Wednesday, September 28, 2005

The New TV Show Review Challenge: E-Ring

NBC's E-Ring is a show that could've been very interesting. Like The West Wing, it's a drama that takes place in a government building that most Americans know of but have never entered. While The West Wing found compelling drama inside the walls of The White House, E-Ring finds nothing but cliches and the run-of-the-mill inside The Pentagon.

Benjamin Bratt, who used to be a cast member of NBC's Law & Order, plays Major Jim Tisnewski, a new officer who is working at the Department of Defense after 14 months of working with Special Forces in Afghanistan. He's called to work a week early because of a situation regarding a CIA operative in China. His commanding officer is Colonel McNulty (Dennis Hopper), a man who doesn't appreciate the Major's brash, slightly rebellious approach. Another person who doesn't like the Major's approach is his undersecretary, Sgt. Jocelyn Pierce (Aunjanue Ellis), a woman who constantly has to educate the new officer on the way to do things.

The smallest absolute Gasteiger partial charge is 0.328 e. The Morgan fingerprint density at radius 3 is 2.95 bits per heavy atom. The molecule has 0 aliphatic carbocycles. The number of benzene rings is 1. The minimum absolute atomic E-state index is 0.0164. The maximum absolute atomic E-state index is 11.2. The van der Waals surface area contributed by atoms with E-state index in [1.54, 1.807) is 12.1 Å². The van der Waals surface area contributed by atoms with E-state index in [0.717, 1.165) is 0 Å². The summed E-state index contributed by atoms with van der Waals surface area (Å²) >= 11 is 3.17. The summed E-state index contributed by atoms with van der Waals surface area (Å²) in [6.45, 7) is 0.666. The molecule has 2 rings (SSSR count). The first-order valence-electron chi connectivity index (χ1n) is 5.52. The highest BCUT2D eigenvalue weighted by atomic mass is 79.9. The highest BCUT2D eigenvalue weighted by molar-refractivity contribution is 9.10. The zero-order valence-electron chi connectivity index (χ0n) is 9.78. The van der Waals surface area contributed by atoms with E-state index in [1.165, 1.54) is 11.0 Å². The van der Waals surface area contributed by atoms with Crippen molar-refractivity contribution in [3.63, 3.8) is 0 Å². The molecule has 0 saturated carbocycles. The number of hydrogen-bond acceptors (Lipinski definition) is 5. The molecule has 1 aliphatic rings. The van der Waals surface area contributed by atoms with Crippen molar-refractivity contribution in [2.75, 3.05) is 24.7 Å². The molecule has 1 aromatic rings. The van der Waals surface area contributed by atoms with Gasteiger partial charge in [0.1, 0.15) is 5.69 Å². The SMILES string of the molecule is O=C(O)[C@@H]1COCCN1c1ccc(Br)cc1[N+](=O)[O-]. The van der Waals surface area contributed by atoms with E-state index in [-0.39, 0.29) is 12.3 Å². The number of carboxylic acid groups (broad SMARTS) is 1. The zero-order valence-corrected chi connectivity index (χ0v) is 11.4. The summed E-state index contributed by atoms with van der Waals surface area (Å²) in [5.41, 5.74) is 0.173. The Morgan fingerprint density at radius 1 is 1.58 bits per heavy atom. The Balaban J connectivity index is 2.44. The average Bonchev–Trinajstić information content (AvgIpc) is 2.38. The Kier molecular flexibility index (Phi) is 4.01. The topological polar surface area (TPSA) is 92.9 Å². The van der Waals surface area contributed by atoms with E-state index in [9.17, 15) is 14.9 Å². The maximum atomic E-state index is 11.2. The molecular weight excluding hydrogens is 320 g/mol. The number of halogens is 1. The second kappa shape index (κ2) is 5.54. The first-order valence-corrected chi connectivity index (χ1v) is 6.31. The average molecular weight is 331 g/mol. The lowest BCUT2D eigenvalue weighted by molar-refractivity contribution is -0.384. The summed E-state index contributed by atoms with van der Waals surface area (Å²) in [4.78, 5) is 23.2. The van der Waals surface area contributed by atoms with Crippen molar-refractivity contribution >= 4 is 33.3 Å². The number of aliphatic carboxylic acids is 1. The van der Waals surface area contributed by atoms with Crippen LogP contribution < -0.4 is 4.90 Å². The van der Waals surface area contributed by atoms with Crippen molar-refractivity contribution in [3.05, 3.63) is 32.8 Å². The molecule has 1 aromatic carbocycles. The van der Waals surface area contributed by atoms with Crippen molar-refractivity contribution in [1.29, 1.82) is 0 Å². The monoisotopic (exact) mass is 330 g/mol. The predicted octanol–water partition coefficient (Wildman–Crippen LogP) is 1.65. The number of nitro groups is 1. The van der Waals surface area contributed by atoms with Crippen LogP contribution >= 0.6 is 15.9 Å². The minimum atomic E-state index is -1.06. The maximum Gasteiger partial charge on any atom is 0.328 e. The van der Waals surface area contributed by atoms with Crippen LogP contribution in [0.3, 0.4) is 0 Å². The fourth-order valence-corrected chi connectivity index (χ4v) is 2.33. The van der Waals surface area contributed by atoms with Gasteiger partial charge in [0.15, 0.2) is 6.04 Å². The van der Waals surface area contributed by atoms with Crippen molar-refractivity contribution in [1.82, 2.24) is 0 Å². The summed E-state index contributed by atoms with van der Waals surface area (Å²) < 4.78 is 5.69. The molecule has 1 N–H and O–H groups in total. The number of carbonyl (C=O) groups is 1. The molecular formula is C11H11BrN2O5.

This show didn't engage me at all. Everything about it felt like I had seen done better somewhere else, especially the characters. I could just about predict every move these characters would make. I could deal with lazy characterization if at least the dialogue was well done. However, it was pretty bad. When Bratt's undersecretary said she wasn't his "Stepin Fetchit", I wanted to rip my hair out. All of the actors involved deserved better than this. It's a shame that when Dennis Hopper does television, it's in a role that isn't even half as interesting as anything he's done in his films.

I have to wonder if I expected too much out of E-Ring. I was hoping for a compelling, interesting military drama that would be worthy of the actors involved. I treated this show seriously and was utterly disappointed. This show could have been a great piece of entertainment that had relevance given the current state our country is in. Even with a lot of bad dialogue, there are some snippets here and there that have the idealism seen in early episodes of The West Wing. If this show can last against the Lost juggernaut (which already killed FOX's Head Cases), I hope that it relies less on cliches and archetypes and more on intelligence, insight, and creativity.

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